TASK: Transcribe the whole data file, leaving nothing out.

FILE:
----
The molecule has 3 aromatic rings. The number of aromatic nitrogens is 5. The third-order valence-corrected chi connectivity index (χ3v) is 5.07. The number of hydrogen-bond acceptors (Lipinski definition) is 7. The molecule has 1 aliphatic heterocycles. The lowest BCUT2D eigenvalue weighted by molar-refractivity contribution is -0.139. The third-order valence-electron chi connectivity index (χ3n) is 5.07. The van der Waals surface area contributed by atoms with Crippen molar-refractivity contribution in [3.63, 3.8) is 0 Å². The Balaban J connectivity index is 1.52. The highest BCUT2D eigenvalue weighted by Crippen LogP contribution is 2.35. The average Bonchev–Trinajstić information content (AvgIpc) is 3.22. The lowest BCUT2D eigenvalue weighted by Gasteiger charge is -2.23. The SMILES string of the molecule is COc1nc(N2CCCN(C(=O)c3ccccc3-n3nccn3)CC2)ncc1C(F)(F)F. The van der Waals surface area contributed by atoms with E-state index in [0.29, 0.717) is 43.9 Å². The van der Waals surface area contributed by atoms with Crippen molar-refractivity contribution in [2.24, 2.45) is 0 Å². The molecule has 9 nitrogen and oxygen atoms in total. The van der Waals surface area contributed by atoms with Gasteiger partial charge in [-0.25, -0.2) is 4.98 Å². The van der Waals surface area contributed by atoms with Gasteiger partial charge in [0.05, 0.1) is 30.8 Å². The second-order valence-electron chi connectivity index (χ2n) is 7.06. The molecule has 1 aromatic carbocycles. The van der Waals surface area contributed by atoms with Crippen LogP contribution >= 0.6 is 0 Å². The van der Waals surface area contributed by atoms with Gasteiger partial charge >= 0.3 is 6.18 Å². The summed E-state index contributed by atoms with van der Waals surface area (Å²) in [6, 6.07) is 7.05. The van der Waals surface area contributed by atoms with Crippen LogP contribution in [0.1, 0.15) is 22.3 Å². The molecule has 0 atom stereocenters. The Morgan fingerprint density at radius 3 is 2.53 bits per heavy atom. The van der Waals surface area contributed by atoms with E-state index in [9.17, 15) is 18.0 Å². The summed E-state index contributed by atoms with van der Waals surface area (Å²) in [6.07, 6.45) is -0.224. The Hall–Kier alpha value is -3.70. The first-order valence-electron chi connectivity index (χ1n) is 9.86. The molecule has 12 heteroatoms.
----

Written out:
The molecule has 3 aromatic rings. The number of aromatic nitrogens is 5. The third-order valence-corrected chi connectivity index (χ3v) is 5.07. The number of hydrogen-bond acceptors (Lipinski definition) is 7. The molecule has 1 aliphatic heterocycles. The lowest BCUT2D eigenvalue weighted by molar-refractivity contribution is -0.139. The third-order valence-electron chi connectivity index (χ3n) is 5.07. The van der Waals surface area contributed by atoms with Crippen molar-refractivity contribution in [3.63, 3.8) is 0 Å². The Balaban J connectivity index is 1.52. The highest BCUT2D eigenvalue weighted by Crippen LogP contribution is 2.35. The average Bonchev–Trinajstić information content (AvgIpc) is 3.22. The lowest BCUT2D eigenvalue weighted by Gasteiger charge is -2.23. The SMILES string of the molecule is COc1nc(N2CCCN(C(=O)c3ccccc3-n3nccn3)CC2)ncc1C(F)(F)F. The van der Waals surface area contributed by atoms with E-state index in [0.29, 0.717) is 43.9 Å². The van der Waals surface area contributed by atoms with Crippen molar-refractivity contribution in [2.24, 2.45) is 0 Å². The molecule has 9 nitrogen and oxygen atoms in total. The van der Waals surface area contributed by atoms with Gasteiger partial charge in [-0.25, -0.2) is 4.98 Å². The van der Waals surface area contributed by atoms with Gasteiger partial charge in [0.05, 0.1) is 30.8 Å². The second-order valence-electron chi connectivity index (χ2n) is 7.06. The molecule has 1 aromatic carbocycles. The van der Waals surface area contributed by atoms with Crippen LogP contribution >= 0.6 is 0 Å². The van der Waals surface area contributed by atoms with Gasteiger partial charge >= 0.3 is 6.18 Å². The summed E-state index contributed by atoms with van der Waals surface area (Å²) in [6, 6.07) is 7.05. The van der Waals surface area contributed by atoms with Crippen LogP contribution in [0.1, 0.15) is 22.3 Å². The molecule has 0 atom stereocenters. The Morgan fingerprint density at radius 3 is 2.53 bits per heavy atom. The van der Waals surface area contributed by atoms with E-state index in [9.17, 15) is 18.0 Å². The summed E-state index contributed by atoms with van der Waals surface area (Å²) in [6.07, 6.45) is -0.224. The Hall–Kier alpha value is -3.70. The first-order valence-electron chi connectivity index (χ1n) is 9.86. The molecule has 12 heteroatoms.